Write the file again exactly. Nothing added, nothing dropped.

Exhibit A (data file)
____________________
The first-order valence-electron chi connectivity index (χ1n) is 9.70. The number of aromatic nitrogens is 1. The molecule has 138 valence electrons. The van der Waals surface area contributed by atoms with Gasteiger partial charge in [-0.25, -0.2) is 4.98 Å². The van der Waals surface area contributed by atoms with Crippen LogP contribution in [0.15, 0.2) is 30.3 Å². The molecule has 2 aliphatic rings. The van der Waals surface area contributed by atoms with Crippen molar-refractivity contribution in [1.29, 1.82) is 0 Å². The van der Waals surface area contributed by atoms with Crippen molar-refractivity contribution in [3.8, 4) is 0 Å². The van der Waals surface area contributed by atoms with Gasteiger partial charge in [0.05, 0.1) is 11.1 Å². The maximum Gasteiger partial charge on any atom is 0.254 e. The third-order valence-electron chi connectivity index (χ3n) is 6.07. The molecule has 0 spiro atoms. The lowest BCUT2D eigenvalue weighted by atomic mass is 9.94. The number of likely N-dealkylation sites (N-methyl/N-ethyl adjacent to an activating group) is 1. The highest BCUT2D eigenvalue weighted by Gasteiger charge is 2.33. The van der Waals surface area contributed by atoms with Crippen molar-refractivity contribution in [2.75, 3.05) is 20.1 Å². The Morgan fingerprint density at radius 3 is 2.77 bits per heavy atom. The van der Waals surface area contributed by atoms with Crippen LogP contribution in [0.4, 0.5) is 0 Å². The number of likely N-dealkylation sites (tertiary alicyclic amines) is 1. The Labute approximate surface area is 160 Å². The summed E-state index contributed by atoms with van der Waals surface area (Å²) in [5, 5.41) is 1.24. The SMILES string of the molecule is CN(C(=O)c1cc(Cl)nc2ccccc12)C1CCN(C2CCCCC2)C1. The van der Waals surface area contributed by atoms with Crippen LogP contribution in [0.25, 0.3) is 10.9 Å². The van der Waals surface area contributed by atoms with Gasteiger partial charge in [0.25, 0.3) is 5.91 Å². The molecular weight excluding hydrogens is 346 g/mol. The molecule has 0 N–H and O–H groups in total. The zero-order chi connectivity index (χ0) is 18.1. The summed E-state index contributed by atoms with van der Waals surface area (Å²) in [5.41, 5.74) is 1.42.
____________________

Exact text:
The first-order valence-electron chi connectivity index (χ1n) is 9.70. The number of aromatic nitrogens is 1. The molecule has 138 valence electrons. The van der Waals surface area contributed by atoms with Gasteiger partial charge in [-0.25, -0.2) is 4.98 Å². The van der Waals surface area contributed by atoms with Crippen LogP contribution in [0.15, 0.2) is 30.3 Å². The molecule has 2 aliphatic rings. The van der Waals surface area contributed by atoms with Crippen molar-refractivity contribution in [1.29, 1.82) is 0 Å². The van der Waals surface area contributed by atoms with Crippen molar-refractivity contribution in [3.8, 4) is 0 Å². The van der Waals surface area contributed by atoms with Gasteiger partial charge in [0.05, 0.1) is 11.1 Å². The maximum Gasteiger partial charge on any atom is 0.254 e. The third-order valence-electron chi connectivity index (χ3n) is 6.07. The molecule has 0 spiro atoms. The lowest BCUT2D eigenvalue weighted by atomic mass is 9.94. The number of likely N-dealkylation sites (N-methyl/N-ethyl adjacent to an activating group) is 1. The highest BCUT2D eigenvalue weighted by Gasteiger charge is 2.33. The van der Waals surface area contributed by atoms with Crippen molar-refractivity contribution in [2.75, 3.05) is 20.1 Å². The Morgan fingerprint density at radius 3 is 2.77 bits per heavy atom. The van der Waals surface area contributed by atoms with Crippen LogP contribution in [0.4, 0.5) is 0 Å². The number of likely N-dealkylation sites (tertiary alicyclic amines) is 1. The Labute approximate surface area is 160 Å². The summed E-state index contributed by atoms with van der Waals surface area (Å²) in [5, 5.41) is 1.24. The SMILES string of the molecule is CN(C(=O)c1cc(Cl)nc2ccccc12)C1CCN(C2CCCCC2)C1. The van der Waals surface area contributed by atoms with Crippen LogP contribution in [0.25, 0.3) is 10.9 Å². The van der Waals surface area contributed by atoms with Gasteiger partial charge in [0.25, 0.3) is 5.91 Å². The molecular weight excluding hydrogens is 346 g/mol. The molecule has 0 N–H and O–H groups in total. The zero-order chi connectivity index (χ0) is 18.1. The summed E-state index contributed by atoms with van der Waals surface area (Å²) in [5.41, 5.74) is 1.42.